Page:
Anyway, back to those lattes…

For me, it really boils down to mindful expenditure. Often, a cup of coffee represents time spent with friends and in that case, it’s absolutely worth the money, and a lot more besides. But the coffee I buy every time I wait for my daughter to finish ballet class is purely bought out of habit. I could wait for an hour without one and it would be just the same. So those are the times I could put £2.50 towards my real financial goals for the year. It may not be much, but it will all add up.

To note, and so I don’t back out of them, this year’s plans include: spoon making workshop, circus trip, Amsterdam, floristry, a new DSLR, taking the kids to the seaside in the summer, a myriad of short trips and a horticultural course at college. And that’s before I start on the blog plans and worrying about my ancient little car breaking down! So, those lattes could pay for a lot more than an hour’s wait at ballet class…

March 3, 2014

A week away from blogging.

I’ve just accidentally had a week away from blogging and for the first time in ages, felt completely fine about it. No anxiety. No little voice inside my head telling me I must write a blog post. Perhaps it was because I was so busy learning new things and enjoying myself, or perhaps I needed a break.

What I have come to realise is that the busier and more excited I am about my ‘real’ life, the less anxious I am about blogging. And the less time I spend on social media, with the notable exception of Instagram. When I’m busily doing stuff (instead of just talking about doing stuff, a bad habit of mine), I have things to photograph even if I don’t have the time or inclination to write.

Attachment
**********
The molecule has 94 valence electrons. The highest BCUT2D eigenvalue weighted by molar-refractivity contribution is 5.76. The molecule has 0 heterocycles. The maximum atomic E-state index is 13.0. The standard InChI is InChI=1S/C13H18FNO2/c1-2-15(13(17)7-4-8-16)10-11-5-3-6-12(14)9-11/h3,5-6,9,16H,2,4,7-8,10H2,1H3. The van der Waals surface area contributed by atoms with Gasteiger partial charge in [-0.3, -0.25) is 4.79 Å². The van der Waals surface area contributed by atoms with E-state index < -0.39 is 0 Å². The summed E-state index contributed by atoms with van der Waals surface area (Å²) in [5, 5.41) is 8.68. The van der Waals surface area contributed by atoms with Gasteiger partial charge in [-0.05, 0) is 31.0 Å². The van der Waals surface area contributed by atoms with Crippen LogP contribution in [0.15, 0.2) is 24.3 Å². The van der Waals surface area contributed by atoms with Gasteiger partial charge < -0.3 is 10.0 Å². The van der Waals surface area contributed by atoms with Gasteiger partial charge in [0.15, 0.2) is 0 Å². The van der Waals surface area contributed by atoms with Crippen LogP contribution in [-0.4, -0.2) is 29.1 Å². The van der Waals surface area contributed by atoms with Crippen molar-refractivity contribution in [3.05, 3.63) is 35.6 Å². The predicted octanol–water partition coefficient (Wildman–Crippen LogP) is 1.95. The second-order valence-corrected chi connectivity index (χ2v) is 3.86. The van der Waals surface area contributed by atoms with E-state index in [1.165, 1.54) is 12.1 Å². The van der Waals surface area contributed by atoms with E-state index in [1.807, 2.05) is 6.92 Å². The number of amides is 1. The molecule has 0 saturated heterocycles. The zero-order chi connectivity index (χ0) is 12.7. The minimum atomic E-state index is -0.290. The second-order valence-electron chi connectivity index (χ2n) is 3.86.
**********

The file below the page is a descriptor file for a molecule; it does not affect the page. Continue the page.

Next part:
During the week off, I’ve concluded that my daily blogging is too much for me, at least until the day that blogging becomes my full-time job! I knew that I was probably setting myself up for problems when I started it but, to quote Edison, I have not failed, I’ve just found 10,000 ways that won’t work…

The other thing I’ve started doing this week is analysing my survey results. These have been really helpful; thank you so much to everyone who has completed it. There’s still time if you’d like to get involved. I’d love to have more feedback and I promise it only takes two minutes. The link is at the bottom of the page.